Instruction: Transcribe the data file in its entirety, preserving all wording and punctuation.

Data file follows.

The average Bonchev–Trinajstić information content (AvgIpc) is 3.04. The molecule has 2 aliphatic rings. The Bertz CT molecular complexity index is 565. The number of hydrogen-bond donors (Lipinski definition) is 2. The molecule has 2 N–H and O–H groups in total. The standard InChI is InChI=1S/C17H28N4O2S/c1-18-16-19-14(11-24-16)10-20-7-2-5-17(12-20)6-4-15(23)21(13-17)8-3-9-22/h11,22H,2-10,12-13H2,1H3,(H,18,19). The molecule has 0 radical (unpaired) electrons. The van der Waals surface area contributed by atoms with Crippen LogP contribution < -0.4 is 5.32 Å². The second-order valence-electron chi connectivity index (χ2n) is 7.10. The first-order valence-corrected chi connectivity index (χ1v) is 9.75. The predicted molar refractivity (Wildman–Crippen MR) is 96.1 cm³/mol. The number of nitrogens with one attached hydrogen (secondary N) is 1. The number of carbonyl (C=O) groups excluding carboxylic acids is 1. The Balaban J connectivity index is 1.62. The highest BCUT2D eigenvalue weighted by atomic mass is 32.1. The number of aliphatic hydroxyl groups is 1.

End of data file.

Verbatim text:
The average Bonchev–Trinajstić information content (AvgIpc) is 3.04. The molecule has 2 aliphatic rings. The Bertz CT molecular complexity index is 565. The number of hydrogen-bond donors (Lipinski definition) is 2. The molecule has 2 N–H and O–H groups in total. The standard InChI is InChI=1S/C17H28N4O2S/c1-18-16-19-14(11-24-16)10-20-7-2-5-17(12-20)6-4-15(23)21(13-17)8-3-9-22/h11,22H,2-10,12-13H2,1H3,(H,18,19). The molecule has 0 radical (unpaired) electrons. The van der Waals surface area contributed by atoms with Crippen LogP contribution < -0.4 is 5.32 Å². The second-order valence-electron chi connectivity index (χ2n) is 7.10. The first-order valence-corrected chi connectivity index (χ1v) is 9.75. The predicted molar refractivity (Wildman–Crippen MR) is 96.1 cm³/mol. The number of nitrogens with one attached hydrogen (secondary N) is 1. The number of carbonyl (C=O) groups excluding carboxylic acids is 1. The Balaban J connectivity index is 1.62. The highest BCUT2D eigenvalue weighted by atomic mass is 32.1. The number of aliphatic hydroxyl groups is 1.